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Methane in Fluid Inclusions from Granulites: A Product of Hydrogen Diffusion?
Hall DL; Bodnar RJ
Geochim Et Cosmochim Acta 1990 54:641-651
Many fluid inclusion studies of granulite grade rocks reveal the presence of co2-rich inclusions that appear to have been trapped near the peak of metamorphism. Final melting temperature of co2 [tm(co2)] reported for these inclusions are often below the co2 triple point of -56.6 Deg. C and some are below -60 deg. C. This freezing point lowering is usually attributed to the presence of a second volatile component, such as ch4, and the presence of ch4 has been confirmed in some cases by raman or mass spectroscopy. We have modeled variation in the fugacities of molecular fluid species in inclusion and matrix fluids during uplift from 6 kb and 800 deg. C, assuming hypothetical uplift pressure-temperature paths that are concave (t-concave) or convex (t-convex) toward the temperature axis. For rocks buffered at fo2 within one log unit of the fayalite- magnetite-quartz equilibrium (fmq +- 1), most uplift paths result in external fh2 overpressures of bars to tens of bars at t>400 deg. C. Previous workers have postulated that co2-rich fluid inclusions in granulites could originate from loss of h2o from h2o-co2 inclusions in response to an fh2o gradient between the inclusion and matrix fluids. Our results suggest that for fluids buffered by fmq +- 1, this is possible only if (1) uplift is t-convex and the matrix fluid composition remains nearly constant or (2) the matrix fluid evolves toward relatively h2o-poor compositions. The latter could occur if influx of co2-rich fluids occurs during uplift.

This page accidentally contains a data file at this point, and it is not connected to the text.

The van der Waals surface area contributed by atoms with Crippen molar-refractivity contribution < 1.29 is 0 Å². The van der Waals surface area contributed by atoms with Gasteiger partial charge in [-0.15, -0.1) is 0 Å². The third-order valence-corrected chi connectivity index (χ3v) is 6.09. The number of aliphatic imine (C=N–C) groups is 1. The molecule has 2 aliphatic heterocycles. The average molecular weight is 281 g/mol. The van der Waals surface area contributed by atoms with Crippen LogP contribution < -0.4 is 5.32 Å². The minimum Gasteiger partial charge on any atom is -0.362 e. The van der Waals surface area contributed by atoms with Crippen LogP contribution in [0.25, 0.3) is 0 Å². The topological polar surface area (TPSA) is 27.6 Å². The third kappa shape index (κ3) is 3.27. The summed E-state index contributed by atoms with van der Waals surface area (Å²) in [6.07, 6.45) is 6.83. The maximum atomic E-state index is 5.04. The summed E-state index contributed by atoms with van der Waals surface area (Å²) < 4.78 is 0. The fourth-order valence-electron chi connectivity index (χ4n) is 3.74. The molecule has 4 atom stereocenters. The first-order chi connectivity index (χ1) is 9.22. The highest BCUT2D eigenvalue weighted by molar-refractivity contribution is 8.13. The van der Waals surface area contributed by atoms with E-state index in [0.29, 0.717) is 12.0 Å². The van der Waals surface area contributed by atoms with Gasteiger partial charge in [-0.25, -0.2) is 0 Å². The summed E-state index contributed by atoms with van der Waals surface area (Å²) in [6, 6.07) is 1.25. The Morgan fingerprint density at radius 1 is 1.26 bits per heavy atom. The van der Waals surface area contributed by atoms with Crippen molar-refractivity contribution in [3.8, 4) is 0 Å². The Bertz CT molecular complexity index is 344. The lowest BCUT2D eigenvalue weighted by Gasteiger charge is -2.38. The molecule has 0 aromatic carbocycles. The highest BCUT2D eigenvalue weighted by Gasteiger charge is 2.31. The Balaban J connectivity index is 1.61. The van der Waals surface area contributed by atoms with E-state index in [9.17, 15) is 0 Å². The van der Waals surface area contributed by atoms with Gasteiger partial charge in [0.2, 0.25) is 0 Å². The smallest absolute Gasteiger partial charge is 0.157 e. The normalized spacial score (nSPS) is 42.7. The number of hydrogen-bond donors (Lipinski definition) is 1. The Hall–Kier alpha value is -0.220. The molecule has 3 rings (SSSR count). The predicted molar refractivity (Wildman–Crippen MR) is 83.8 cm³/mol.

OP; Final Contract Report;
Geochim. Et Cosmochim. Acta, V. 54, 1990. PP. 641-651
Univ. of CA.--Riverside
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